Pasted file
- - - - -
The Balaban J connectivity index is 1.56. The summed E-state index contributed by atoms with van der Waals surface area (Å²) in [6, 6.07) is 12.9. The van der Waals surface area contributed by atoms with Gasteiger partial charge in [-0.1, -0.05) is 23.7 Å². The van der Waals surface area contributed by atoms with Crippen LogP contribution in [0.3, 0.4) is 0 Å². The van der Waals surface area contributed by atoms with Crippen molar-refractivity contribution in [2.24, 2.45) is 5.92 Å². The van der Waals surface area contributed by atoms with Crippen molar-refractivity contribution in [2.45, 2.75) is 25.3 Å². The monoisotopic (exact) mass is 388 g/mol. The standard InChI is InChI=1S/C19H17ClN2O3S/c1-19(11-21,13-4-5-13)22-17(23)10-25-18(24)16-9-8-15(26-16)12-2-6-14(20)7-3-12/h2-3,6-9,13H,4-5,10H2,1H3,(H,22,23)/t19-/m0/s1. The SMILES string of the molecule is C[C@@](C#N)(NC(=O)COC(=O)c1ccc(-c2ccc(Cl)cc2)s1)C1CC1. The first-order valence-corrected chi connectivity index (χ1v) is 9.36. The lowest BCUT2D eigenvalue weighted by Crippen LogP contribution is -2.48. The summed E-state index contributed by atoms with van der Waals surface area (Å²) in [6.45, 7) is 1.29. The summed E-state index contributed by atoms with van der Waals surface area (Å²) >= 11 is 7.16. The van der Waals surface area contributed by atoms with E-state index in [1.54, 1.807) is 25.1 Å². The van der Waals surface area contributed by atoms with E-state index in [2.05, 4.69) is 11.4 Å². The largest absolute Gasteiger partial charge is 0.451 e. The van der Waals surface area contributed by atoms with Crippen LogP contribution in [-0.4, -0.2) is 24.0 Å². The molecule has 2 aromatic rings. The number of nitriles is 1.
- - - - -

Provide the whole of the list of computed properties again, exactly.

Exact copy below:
The Balaban J connectivity index is 1.56. The summed E-state index contributed by atoms with van der Waals surface area (Å²) in [6, 6.07) is 12.9. The van der Waals surface area contributed by atoms with Gasteiger partial charge in [-0.1, -0.05) is 23.7 Å². The van der Waals surface area contributed by atoms with Crippen LogP contribution in [0.3, 0.4) is 0 Å². The van der Waals surface area contributed by atoms with Crippen molar-refractivity contribution in [2.24, 2.45) is 5.92 Å². The van der Waals surface area contributed by atoms with Crippen molar-refractivity contribution in [2.45, 2.75) is 25.3 Å². The monoisotopic (exact) mass is 388 g/mol. The standard InChI is InChI=1S/C19H17ClN2O3S/c1-19(11-21,13-4-5-13)22-17(23)10-25-18(24)16-9-8-15(26-16)12-2-6-14(20)7-3-12/h2-3,6-9,13H,4-5,10H2,1H3,(H,22,23)/t19-/m0/s1. The SMILES string of the molecule is C[C@@](C#N)(NC(=O)COC(=O)c1ccc(-c2ccc(Cl)cc2)s1)C1CC1. The first-order valence-corrected chi connectivity index (χ1v) is 9.36. The lowest BCUT2D eigenvalue weighted by Crippen LogP contribution is -2.48. The summed E-state index contributed by atoms with van der Waals surface area (Å²) in [6.45, 7) is 1.29. The summed E-state index contributed by atoms with van der Waals surface area (Å²) >= 11 is 7.16. The van der Waals surface area contributed by atoms with E-state index in [1.54, 1.807) is 25.1 Å². The van der Waals surface area contributed by atoms with E-state index in [2.05, 4.69) is 11.4 Å². The largest absolute Gasteiger partial charge is 0.451 e. The van der Waals surface area contributed by atoms with Crippen LogP contribution in [-0.4, -0.2) is 24.0 Å². The molecule has 2 aromatic rings. The number of nitriles is 1.